Response to Councilor Rita Mercier motion of 9/12/17. Request City Manager have Traffic Engineer install handicap parking sign (60 day trial) for 380 West Meadow Road behind home on LaPlume Avenue.” The handicap parking sign was placed on LaPlume Avenue two months ago. The associated 60-day trial ordinance was inadvertently left out, but has now been included in 60-day trial ordinances per council vote on January 2, 2018.

Nicolás H. Bosonetto, Interim City Engineer (Interim) answered Mayor (now City Councilor) Ed Kennedy motion (5.9.17) “Request City Manager have Traffic Engineer reexamine the intersection of High Street and Rogers Street (Moody School) for possible installation of a 4-way stop sign.” A four-way stop sign is not warranted at this location. However, a number of significant changes have been made: new pedestrian warning system; repainting of lane markings; new crosswalk were constructed; a speed limit sign has been installed; and crossing guard is stationed for dismissal and arrival of the students.

Motion from City Councilor John Leahy (10.3.17) “Request City Manager have proper department review congested traffic at intersection (lights) at Aiken Avenue and Lakeview Avenue, and report possible solutions.” 1. No Right on Red signs have been placed at the intersections to diminish the number of vehicles turning onto Aiken Street from the west side of the intersections. 2. MassDOT will be reconstructing the traffic signal at Aiken Street and VFW Highway intersection in the summer of 2018. As part of the design process the city requested that the new MassDOT signal be constructed with the capability of communicating with the city’s signals at Lakeview and West Sixth Street.

There are four items under the City Manager’s Information portion of the Agenda

2017 Compstat Crime Data A 2-page document on the 2017 crime data in the City. The bottom line is that crime is down.

Attorney General’s Receivership Program Dick gave a detailed explanation of this effort in Sunday’s post. The memo written by Eric Slagle, Director of Development Services, reports on Attorney General Maura Healey’s efforts to assist the City with the issue of abandoned properties.

Eric Slagle, Director of Development Services, also wrote the report on Clearing of Snow from Sidewalks. The snow clearing ordinance requires that a property owner remove snow from an adjacent sidewalk within 12 hours after snow ceases falling. Slagle writes:

“Our inspectors track which properties have been warned. Should either a follow up inspection or a subsequent complaint indicate that the snow has not been removed from the sidewalk, the property owner receives a violation with a $100 fine. There are challenges that our inspectors face in the enforcement of this ordinance. First, in some of the neighborhoods in the City, not all of the streets have sidewalks, and this fact can be difficult to ascertain once a large amount of snow has fallen. Also, a subsequent snowfall can start the clock ticking again for shoveling. Finally, weather conditions and/or weekends can render a warning moot if the snow would disappear naturally. For the winter of 2016-2017, Development Services staff issued 145 warnings for snow removal, and wrote 19 violations for a total of $1,900. For the winter of 2017-2018 thus far, Development Services staff issued 105 warnings for snow removal, and wrote 13 violations for a total of $1,300.”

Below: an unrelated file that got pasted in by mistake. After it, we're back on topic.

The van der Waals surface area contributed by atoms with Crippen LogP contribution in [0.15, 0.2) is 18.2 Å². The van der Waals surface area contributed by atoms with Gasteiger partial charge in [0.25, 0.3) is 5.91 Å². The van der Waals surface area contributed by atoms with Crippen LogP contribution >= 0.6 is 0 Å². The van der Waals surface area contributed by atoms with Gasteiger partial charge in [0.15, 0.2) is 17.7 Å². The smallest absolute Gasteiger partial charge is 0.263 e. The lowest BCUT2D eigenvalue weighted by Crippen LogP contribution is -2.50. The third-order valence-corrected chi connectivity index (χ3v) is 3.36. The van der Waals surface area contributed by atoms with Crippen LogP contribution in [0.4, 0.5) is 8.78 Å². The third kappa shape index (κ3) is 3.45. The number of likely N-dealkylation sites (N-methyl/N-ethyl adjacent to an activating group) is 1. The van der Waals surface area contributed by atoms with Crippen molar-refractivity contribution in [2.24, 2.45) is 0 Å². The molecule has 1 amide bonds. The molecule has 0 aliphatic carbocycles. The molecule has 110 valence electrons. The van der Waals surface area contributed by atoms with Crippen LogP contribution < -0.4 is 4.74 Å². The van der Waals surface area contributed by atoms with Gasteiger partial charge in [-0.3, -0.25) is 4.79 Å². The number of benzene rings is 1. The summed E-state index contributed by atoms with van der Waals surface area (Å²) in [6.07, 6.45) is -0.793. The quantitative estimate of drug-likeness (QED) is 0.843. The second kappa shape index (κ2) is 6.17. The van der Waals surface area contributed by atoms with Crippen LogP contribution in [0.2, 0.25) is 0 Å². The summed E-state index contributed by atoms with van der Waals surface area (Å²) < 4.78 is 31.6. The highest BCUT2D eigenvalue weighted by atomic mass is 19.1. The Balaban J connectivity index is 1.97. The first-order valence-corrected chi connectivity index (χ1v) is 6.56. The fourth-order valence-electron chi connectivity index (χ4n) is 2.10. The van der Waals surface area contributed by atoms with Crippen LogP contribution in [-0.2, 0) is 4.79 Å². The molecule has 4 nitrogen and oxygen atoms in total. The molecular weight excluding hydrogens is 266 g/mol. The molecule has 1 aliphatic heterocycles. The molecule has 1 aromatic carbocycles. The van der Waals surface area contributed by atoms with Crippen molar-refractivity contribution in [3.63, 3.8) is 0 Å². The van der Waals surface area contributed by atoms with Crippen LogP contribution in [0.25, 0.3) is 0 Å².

Snow removal, clean sidewalk, and paved roads are a major issue in the winter.  In addition to this report, there is going to be a presentation on Snow Removal.  The agenda did not have any other details but I believe this was a decision made by the City Manager after there were a series of questions on snow removal by the City DPW and contractors.

Lowell Week in Review: January 14, 2018

Climate Resiliency

I really enjoyed the 50 degree temperatures we had on Friday, even with the rain. Two weeks of sub-freezing and often sub-zero weather was tough to take. I didn’t mind the 12 inches of snow we picked up a week ago Thursday, but the image from that storm that has stuck with me was video of flooding on Boston’s Atlantic Avenue, right in front of the New England Aquarium. The flooding wasn’t from a burst pipe, it was from the Atlantic Ocean which over flowed the area in a way not seen before, including during the Blizzard of 1978.

In the aftermath of that flooding, Boston Mayor Marty Walsh and others talked about the need for greater climate resiliency. To be climate resilient means having the ability to absorb the extremes of weather that accompany climate change. It’s about making systems and cities more sustainable.

Sustainable. Where have I heard that word before? Oh yes, Sustainable Lowell 2025, the city’s comprehensive master plan that was unanimously endorsed by the city council in 2013 but which no local elected official has referred to since.

The plan begins by citing 15 sustainability accomplishments by the city in the decade that preceded the plan, ranging from the renewable energy enhancement of 47 city buildings to a 33% reduction in solid waste tonnage through the use of recycling bins.